EarthByte Seminar Series: Dr. Amando Lasabuda

Join us for a fascinating talk with Dr. Amando Lasabuda from University of Oslo and The University of Sydney. In this EarthByte Seminar Series event, Amando will talk about reconstructing the paleogeography of glaciated continental margins and their sediment source-to-sink systems with an example from the Barents Sea, Norwegian Arctic.

Seminar Details:

How do we reconstruct paleogeography of glaciated continental margins and their sediment source-to-sink systems? An example from the Barents Sea, Norwegian Arctic.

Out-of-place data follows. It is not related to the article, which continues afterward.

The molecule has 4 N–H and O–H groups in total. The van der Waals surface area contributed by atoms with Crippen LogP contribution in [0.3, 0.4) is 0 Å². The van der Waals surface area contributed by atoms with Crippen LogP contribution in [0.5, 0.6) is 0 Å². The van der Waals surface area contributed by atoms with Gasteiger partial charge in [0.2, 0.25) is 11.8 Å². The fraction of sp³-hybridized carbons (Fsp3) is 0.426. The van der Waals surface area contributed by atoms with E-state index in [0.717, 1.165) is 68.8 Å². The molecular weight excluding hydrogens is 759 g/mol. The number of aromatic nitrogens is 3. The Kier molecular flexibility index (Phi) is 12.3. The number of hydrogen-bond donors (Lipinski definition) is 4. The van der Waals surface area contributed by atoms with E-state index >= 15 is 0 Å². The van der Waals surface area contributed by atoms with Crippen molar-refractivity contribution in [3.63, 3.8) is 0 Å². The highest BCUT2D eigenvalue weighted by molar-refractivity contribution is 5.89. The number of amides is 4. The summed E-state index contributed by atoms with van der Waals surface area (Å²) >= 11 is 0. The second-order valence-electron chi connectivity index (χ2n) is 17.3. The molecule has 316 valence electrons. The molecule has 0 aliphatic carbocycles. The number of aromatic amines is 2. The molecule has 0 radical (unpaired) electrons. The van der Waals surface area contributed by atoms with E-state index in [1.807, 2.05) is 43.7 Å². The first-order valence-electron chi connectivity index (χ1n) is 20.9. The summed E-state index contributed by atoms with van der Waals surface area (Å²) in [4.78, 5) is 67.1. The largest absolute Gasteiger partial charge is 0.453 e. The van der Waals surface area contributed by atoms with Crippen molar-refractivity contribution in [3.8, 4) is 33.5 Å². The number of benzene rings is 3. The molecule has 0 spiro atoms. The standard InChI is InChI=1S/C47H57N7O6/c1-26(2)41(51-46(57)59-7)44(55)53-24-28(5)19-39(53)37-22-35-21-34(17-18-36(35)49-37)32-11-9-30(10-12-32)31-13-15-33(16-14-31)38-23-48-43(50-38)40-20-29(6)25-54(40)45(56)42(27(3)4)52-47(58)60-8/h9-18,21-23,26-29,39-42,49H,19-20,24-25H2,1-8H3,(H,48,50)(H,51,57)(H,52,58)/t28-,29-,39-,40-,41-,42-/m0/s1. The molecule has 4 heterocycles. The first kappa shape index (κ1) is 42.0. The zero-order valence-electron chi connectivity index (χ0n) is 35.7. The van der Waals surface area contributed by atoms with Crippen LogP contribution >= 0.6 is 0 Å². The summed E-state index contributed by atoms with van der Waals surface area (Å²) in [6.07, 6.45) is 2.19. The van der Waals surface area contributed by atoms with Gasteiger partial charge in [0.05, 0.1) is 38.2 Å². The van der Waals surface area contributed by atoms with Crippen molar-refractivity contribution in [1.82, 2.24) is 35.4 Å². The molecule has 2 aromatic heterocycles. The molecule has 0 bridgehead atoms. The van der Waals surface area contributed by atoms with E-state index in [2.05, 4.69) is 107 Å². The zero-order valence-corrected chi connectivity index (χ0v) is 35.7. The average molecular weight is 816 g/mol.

Reconstructing paleo-bathymetry and -topography of glaciated continental margins can be complicated due to uncertainty surrounding the volume of eroded sediment, lateral extent and thickness of ice sheet, and deeper mantle processes. This uncertainty has been a long-standing problem for the community where numerous oceanographic and climatic models have been built on less constrained paleogeography of formerly glaciated margins. Moreover, the corresponding sediment source-to-sink reconstructions are poorly understood when we put this into a global ocean circulation context. The Barents Seaway in the Norwegian Arctic is underexplored in terms of its opening history compared to the Fram Strait Gateway. The study area is a missing puzzle to understand when precisely the Atlantic water started to flow into the Arctic Ocean through this continental seaway. The Barents Sea is a frontier area but rich in subsurface data due to energy exploration, which can be used as a comparison to other polar basins, including Antarctica. Since the early Cenozoic (c. 55 Ma) and before the northern hemisphere glaciation (ca. 2.7 Ma), the Barents Sea continental margin has been subjected to complex tectonic events that led to the development of fold-and-thrust belt on Svalbard, pull-apart basin leading to volcanism and transtension on the western margin, and transform setting in its northern margin. I will discuss challenges in reconstructing the paleo-bathymetry and -topography in the Barents Sea and how we can combine a multi-proxy approach (e.g. seismic & well data) with numerical modelling.